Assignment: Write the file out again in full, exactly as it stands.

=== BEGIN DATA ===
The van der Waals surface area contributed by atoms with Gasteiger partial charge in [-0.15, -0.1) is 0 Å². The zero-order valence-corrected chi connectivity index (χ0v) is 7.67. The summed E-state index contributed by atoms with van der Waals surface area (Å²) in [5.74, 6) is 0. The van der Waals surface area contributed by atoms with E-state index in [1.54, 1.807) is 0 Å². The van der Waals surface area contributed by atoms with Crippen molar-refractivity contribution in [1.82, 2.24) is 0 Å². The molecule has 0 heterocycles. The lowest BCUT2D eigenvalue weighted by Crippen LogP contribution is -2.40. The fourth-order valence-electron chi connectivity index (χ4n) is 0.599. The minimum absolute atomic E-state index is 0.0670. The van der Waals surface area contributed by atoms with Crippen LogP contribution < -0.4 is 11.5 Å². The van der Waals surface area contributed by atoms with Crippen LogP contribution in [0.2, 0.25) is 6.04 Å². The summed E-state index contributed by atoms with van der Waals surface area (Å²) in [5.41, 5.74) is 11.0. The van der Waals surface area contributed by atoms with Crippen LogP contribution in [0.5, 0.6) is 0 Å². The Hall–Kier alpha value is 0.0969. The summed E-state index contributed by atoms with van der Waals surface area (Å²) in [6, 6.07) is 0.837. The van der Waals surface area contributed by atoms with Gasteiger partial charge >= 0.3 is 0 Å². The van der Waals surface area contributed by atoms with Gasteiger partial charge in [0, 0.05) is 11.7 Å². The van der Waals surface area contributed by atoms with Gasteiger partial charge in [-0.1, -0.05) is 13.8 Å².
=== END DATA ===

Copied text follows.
The van der Waals surface area contributed by atoms with Gasteiger partial charge in [-0.15, -0.1) is 0 Å². The zero-order valence-corrected chi connectivity index (χ0v) is 7.67. The summed E-state index contributed by atoms with van der Waals surface area (Å²) in [5.74, 6) is 0. The van der Waals surface area contributed by atoms with E-state index in [1.54, 1.807) is 0 Å². The van der Waals surface area contributed by atoms with Crippen molar-refractivity contribution in [1.82, 2.24) is 0 Å². The molecule has 0 heterocycles. The lowest BCUT2D eigenvalue weighted by Crippen LogP contribution is -2.40. The fourth-order valence-electron chi connectivity index (χ4n) is 0.599. The minimum absolute atomic E-state index is 0.0670. The van der Waals surface area contributed by atoms with Crippen LogP contribution < -0.4 is 11.5 Å². The van der Waals surface area contributed by atoms with Crippen LogP contribution in [0.2, 0.25) is 6.04 Å². The summed E-state index contributed by atoms with van der Waals surface area (Å²) in [5.41, 5.74) is 11.0. The van der Waals surface area contributed by atoms with Crippen LogP contribution in [0.5, 0.6) is 0 Å². The Hall–Kier alpha value is 0.0969. The summed E-state index contributed by atoms with van der Waals surface area (Å²) in [6, 6.07) is 0.837. The van der Waals surface area contributed by atoms with Gasteiger partial charge >= 0.3 is 0 Å². The van der Waals surface area contributed by atoms with Gasteiger partial charge in [0, 0.05) is 11.7 Å². The van der Waals surface area contributed by atoms with Gasteiger partial charge in [-0.1, -0.05) is 13.8 Å².